After numerous visits to Quartzsite, Arizona (or "Q" as millions of RVers who boondock here every January and February call it), I think we finally figured out the attraction.
Fifteen years ago, both Randy and I felt our stomachs turn as we drove through the dry, dusty back streets of this small Arizona town for the first time. It was early December. When the rusty-shack homes gave way to double-wide trailers we realized we'd reached the affluent section of town. A building with a foundation would imply a commitment; I'm not sure anyone intentionally settles in Quartzsite permanently.
On that first visit, we wandered through a few tired, tented swap-meet zones where dusty boxes of small RV parts and thrift-store rejections were piled high upon every surface that resembled a table. We looked at each other and said, "This is it? THIS is what draws millions of RVers every winter? Why?".
We knew there had to be more to it! Despite warnings of hour-long traffic jams and crowded camping, this year we were determined to find out.
Every year the population of this town goes from 1,900 to 75,000 and over a period of two months, more than 1.2 million RVers pass through Quartzsite. We had always presumed they came for the largest gem and mineral show in the country. Or to attend the giant RV show, centered around a "Big Tent" filled with vendors offering great deals on everything RV-related. We'd also heard a lot about the swap meet. During those two months, it extends into every empty nook and cranny of town. All of it happens simultaneously; it must be quite an event!
But I think all of our presumptions were wrong. I don't think these are the prime attraction at all. The swap-meet prices are double those in the thrift stores and garage sales where most of these "treasures" originated.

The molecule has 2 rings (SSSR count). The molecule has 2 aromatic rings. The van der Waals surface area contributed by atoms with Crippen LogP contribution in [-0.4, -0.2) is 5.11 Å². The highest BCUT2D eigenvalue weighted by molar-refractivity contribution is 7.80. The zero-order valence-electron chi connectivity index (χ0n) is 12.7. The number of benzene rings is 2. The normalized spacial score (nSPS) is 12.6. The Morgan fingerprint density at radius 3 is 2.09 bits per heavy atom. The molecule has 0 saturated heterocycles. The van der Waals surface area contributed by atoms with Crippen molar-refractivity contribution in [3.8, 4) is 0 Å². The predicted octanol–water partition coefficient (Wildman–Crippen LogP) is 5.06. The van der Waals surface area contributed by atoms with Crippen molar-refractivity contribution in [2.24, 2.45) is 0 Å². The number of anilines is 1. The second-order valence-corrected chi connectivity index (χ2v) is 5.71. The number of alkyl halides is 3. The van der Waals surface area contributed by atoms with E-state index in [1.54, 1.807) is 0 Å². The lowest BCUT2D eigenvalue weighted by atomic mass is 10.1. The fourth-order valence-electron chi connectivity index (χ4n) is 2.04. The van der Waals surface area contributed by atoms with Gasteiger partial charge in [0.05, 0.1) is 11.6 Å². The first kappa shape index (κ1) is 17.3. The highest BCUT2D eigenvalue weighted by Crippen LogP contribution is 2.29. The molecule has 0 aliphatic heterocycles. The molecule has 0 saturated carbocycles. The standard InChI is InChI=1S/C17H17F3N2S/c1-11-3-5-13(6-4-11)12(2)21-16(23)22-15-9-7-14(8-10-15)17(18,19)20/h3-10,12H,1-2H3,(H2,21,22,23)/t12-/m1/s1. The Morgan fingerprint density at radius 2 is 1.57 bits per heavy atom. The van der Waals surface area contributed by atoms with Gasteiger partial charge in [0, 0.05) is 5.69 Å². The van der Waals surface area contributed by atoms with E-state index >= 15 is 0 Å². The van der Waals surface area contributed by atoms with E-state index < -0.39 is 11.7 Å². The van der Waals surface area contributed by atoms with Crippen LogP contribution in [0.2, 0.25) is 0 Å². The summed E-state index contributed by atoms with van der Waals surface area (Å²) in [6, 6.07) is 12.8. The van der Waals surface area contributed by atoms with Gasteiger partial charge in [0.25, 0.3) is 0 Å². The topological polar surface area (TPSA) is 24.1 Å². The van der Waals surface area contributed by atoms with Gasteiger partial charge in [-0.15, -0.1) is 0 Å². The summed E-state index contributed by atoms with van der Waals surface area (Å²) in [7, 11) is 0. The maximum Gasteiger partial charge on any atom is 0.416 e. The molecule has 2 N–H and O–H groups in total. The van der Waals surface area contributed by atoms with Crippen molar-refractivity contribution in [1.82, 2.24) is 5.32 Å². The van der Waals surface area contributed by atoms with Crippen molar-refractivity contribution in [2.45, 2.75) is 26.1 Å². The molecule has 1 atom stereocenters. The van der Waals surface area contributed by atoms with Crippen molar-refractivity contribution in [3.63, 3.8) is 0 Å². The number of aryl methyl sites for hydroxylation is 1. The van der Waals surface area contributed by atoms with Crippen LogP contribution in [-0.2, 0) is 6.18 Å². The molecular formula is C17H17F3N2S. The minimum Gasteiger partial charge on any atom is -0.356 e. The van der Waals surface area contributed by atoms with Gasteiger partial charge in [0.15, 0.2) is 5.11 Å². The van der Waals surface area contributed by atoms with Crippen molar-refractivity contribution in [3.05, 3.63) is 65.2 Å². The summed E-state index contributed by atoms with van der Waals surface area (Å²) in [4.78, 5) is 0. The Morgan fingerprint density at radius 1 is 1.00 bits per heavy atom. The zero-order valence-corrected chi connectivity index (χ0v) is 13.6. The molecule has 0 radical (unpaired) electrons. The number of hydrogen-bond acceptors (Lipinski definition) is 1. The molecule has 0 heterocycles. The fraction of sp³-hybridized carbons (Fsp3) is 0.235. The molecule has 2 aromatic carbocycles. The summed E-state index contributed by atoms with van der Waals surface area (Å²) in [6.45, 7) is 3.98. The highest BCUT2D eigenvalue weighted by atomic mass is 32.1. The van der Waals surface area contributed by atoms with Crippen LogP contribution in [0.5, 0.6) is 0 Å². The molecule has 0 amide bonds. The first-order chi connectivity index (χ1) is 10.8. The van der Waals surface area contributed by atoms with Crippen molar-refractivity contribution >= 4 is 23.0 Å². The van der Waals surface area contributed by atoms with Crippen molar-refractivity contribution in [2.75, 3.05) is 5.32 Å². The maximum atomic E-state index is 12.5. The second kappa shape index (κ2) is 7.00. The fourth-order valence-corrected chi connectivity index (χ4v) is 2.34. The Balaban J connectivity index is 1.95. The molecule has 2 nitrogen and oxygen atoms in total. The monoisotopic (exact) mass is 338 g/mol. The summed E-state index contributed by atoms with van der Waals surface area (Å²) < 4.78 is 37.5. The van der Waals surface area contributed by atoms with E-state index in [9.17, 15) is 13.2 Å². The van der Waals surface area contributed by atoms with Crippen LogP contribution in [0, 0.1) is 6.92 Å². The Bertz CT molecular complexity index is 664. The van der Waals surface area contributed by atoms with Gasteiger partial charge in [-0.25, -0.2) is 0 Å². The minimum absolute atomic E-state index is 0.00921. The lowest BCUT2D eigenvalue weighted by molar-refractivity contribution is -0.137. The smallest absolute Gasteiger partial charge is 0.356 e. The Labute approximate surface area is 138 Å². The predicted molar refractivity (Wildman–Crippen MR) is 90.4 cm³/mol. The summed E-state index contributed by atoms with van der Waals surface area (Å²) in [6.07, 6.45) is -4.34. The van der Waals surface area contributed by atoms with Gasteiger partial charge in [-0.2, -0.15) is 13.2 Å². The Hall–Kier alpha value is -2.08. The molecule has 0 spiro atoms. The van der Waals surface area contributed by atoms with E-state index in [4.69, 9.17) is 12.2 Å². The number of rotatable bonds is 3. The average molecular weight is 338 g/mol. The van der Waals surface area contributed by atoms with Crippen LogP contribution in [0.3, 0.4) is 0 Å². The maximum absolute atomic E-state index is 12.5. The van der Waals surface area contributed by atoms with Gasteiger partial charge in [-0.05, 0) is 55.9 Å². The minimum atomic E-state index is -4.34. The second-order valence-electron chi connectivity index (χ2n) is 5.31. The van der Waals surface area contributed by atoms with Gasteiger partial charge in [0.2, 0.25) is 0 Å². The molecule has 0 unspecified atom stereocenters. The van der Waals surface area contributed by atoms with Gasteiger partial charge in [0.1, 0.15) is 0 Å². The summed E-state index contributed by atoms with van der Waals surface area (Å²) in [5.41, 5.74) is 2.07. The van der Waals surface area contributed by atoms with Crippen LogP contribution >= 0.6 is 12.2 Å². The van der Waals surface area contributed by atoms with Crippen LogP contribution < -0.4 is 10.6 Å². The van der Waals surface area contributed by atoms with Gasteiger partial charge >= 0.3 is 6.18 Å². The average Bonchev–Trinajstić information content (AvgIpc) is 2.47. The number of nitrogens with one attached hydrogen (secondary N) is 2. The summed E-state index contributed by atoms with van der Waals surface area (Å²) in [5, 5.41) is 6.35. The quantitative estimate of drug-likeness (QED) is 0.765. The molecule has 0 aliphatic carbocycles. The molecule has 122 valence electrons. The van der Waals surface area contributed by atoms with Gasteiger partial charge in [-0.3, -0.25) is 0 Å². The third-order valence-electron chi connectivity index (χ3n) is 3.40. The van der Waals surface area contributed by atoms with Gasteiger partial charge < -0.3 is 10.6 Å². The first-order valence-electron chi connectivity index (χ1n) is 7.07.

Only about 30% of the vendors at the "RV Show" sell anything even remotely related to RVing.
We did enjoy the gem and mineral show but found out it's no longer the largest in the country. That show has moved to Tucson.
We should have realized it sooner. The sign on the Chamber of Commerce office makes it pretty obvious.
Every January, "Q" hosts an unofficial reunion of all the RVers who you have met on previous travels as well as an opportunity to meet those you have always wanted to meet.
Have you ever noticed it's difficult to stay in touch with people who you connect with on the road, especially if you don't see them again for many years? When we hail from various states and provinces and the road takes us in opposite directions, it's easy to lose touch. But "Q" throws a party every year. We just have to show up; some of our friends from years ago are bound to be there!
This was certainly the case for us. We met up with dear friends from previous travels.
After that we connected with "old friends we hadn't met yet" when we finally met Brad and Marilyn Gris, great supporters of my guides for many years. They love hiking in the southwest as much or, perhaps, even more than we do and, although they live in Ontario, only an hour from us, it seems appropriate we would meet here first.
Brad's article on boondocking is featured in this month's edition of the RV Gazette Magazine.We brought out our copy and asked them to pose with it. (Their rig is featured on the cover.)
They introduced us to their fun group of friends. We stayed longer than we had planned (no surprise) when we were invited to our first campfire of the trip.
All over the desert surrounding "Q" at this time of year, there are groups gathered according to special interests, holding mini-rallies with happy hours, campfires, and getting together for pizza and beer at Silly Als or car-pooling to Nellie's Desert Bar Saloon.
My thanks go out to David of Plein Air Journey,for telling me about an organized bloggers gathering - the first one of its kind. I attended and had a great time! I hope the tradition will continue with extended hours next year. There simply wasn't enough time to talk to everyone I wanted to. For many of us, it was our first opportunity to meet people in the flesh who we felt we already know well from following their travel blogs for years.
After 6 nights in the Quartzsite area, we know we've experienced the best of "Q": the camaraderie. It becomes quite infectious! No wonder some RVers don't even visit the RV show, the gem show, or the swap meets while they're here (even though these are all free events). They know what they're here for: sunshine and friendship. We're moving on now but many stay in this area to soak both up for two months or longer.
Days On The Road at time of writing: 17
Camping Costs To Date: $25.00
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